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What Is a Normal Iron Count

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Old 10-02-2007, 01:49 PM   #1
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What Is a Normal Iron Count

What Is a Normal Iron Count

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Old 10-02-2007, 05:34 PM   #2
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Re: What Is a Normal Iron Count

ellie--A serum iron value for a female is:

Serum 40-170

This is what my Lab uses. Others labs run 65-165 and 60-170. The optimal level, I'm not sure. FLFLOWERGIRL

Old 10-03-2007, 07:17 AM   #3
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Re: What Is a Normal Iron Count

Yep - that's about normal for adult females. For males the range is more like 75-175 ug/dL (micrograms/deciliter). As you get older, you tend to store more iron, so the range is a little higher. Postmenopausal women have a slightly higher serum iron range, too. Kids should have between 50-120 ug/dL.

Some labs report it as umol/L - in which case the range is somewhere around 10-30 umol/L (which is roughly the same as 60-170 ug/dL).

Also note, ug is also written mcg sometimes.

Last edited by moderator2; 10-03-2007 at 01:16 PM. Reason: posted commercial website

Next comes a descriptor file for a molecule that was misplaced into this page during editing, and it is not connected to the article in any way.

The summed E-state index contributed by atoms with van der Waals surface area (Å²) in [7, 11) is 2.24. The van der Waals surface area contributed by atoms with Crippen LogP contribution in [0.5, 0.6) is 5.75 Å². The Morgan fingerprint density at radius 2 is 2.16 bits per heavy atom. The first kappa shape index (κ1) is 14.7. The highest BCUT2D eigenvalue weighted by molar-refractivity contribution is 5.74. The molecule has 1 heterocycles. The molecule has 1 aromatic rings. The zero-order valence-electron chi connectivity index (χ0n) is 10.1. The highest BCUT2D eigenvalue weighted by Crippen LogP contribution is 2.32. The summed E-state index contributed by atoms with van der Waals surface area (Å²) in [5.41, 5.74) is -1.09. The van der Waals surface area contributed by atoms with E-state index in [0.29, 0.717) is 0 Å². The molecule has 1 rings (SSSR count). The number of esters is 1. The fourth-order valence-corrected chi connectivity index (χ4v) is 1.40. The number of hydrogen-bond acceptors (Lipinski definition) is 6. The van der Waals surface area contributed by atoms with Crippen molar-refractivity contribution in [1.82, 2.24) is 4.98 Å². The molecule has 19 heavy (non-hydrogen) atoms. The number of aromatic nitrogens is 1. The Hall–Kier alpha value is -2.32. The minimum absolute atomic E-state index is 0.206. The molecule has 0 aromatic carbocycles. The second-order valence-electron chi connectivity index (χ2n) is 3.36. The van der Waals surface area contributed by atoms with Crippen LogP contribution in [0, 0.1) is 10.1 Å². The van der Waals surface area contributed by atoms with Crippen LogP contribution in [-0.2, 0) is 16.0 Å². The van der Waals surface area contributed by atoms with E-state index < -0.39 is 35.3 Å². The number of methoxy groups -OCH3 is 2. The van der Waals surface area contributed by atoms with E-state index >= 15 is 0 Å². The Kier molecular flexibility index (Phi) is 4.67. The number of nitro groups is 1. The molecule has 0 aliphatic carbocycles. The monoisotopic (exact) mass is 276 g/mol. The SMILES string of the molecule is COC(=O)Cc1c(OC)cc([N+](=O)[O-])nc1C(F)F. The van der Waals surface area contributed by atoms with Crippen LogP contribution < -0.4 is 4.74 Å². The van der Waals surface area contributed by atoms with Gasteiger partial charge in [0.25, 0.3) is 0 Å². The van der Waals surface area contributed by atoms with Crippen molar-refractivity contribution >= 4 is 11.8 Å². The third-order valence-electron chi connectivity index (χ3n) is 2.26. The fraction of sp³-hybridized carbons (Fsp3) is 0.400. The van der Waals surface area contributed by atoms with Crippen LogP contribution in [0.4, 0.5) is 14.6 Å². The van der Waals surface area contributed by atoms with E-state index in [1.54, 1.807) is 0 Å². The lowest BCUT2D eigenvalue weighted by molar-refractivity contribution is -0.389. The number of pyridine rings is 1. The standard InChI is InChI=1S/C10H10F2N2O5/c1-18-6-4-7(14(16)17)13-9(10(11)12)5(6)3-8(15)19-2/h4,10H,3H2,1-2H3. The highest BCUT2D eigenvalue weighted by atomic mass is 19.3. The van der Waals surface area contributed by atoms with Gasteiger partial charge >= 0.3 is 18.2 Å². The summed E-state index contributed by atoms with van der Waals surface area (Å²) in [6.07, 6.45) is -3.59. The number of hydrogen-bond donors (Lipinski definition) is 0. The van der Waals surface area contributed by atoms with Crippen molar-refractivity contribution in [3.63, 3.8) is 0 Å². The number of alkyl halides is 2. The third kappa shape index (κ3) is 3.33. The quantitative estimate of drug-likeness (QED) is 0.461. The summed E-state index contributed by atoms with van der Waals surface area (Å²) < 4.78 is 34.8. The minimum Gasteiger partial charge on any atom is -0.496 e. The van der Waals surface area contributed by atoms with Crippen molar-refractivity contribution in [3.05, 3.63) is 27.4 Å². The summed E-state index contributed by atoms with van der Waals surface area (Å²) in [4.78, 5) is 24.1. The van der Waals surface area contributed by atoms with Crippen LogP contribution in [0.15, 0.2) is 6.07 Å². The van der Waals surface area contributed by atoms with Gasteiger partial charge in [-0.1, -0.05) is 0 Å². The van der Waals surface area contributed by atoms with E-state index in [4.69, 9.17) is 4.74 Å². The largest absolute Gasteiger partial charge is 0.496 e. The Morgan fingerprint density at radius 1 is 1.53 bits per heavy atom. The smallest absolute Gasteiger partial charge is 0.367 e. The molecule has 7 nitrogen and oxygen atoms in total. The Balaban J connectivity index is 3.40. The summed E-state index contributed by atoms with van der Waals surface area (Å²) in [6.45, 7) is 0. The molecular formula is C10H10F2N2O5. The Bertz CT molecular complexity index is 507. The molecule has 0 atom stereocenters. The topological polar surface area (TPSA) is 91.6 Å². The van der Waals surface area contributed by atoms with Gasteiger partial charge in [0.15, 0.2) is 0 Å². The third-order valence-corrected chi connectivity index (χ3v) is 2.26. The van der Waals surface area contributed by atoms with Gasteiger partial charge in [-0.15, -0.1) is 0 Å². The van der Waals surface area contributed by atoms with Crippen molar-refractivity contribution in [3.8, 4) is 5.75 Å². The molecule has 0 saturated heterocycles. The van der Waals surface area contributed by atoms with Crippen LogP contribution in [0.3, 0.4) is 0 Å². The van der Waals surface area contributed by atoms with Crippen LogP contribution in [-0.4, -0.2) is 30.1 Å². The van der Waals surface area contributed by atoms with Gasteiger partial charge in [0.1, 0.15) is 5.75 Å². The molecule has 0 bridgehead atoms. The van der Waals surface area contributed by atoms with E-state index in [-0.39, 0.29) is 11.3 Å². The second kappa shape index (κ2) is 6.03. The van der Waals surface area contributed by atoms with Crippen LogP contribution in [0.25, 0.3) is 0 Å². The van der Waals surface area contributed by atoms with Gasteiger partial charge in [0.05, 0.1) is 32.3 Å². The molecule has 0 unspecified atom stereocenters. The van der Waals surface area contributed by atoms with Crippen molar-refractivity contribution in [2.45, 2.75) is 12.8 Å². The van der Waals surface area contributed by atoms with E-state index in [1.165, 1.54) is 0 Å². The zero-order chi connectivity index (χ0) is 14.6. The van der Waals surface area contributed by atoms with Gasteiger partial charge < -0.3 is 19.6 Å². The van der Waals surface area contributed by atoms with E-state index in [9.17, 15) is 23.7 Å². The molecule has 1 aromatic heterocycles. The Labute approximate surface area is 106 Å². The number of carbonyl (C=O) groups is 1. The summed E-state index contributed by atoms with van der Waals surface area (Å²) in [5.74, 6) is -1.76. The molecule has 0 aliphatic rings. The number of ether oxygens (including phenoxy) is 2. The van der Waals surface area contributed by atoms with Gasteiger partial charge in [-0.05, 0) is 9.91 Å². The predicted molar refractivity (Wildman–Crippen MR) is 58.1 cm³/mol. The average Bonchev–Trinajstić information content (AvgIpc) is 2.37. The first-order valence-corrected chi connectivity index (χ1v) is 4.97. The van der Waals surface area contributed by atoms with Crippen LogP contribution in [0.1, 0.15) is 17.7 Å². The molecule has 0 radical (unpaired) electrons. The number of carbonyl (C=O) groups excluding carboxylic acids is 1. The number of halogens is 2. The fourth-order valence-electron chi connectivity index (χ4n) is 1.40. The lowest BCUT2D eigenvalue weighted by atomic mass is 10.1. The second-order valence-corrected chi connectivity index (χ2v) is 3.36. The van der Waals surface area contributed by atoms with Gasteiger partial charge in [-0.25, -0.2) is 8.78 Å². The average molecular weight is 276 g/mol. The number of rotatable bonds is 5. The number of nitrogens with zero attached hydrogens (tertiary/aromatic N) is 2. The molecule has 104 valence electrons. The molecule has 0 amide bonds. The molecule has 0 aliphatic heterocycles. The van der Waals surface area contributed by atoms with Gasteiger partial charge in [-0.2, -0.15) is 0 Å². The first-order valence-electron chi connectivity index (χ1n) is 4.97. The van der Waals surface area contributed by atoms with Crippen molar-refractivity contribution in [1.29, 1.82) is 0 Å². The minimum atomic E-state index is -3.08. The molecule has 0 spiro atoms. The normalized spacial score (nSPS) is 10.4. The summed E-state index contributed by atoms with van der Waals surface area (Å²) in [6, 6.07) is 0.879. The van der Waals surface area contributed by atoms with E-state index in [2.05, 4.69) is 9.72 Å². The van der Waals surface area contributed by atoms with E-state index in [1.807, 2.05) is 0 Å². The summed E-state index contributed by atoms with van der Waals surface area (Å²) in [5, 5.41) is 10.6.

Old 10-03-2007, 07:41 AM   #4
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ChristineVA HB UserChristineVA HB UserChristineVA HB User
Re: What Is a Normal Iron Count

Does the serum iron really mean anything? It's been my experience that the doctors don't really rely on that test anymore and go by the ferritin and your CBC numbers.

Old 10-03-2007, 09:07 AM   #5
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Re: What Is a Normal Iron Count

As I understand it, serum iron does count. The interplay of ferritin, transferrin saturation, and serum iron is the important thing. Ferritin is a hollow protein that binds up lots of iron molecules - thousands per each ferritin molecule - and stores the iron in cells for later use. Transferrin is a protein in the blood that carries around 2 iron molecules per transferrin protein. When transferrin meets up with its receptor (transferrin receptor) on the surface of a cell, the iron can be transported into the cell where ferritin ought to grab hold of it.

If you have excess iron in the blood or cells that isn't being handled by transferrin and/or ferritin, I believe this has potential to cause problems. It becomes a free radical, doing oxidative damage. When transferrin becomes over-saturated (too many transferrin molecules with iron bound to it) then there is too much free iron in the blood. If the transferrin receptor isn't working properly, then the iron isn't getting into the cells for storage in ferritin. It's complicated - and to get a good picture of what's going on, all iron parameters should be looked at. Something can go wrong at one of the many different points in iron metabolism.

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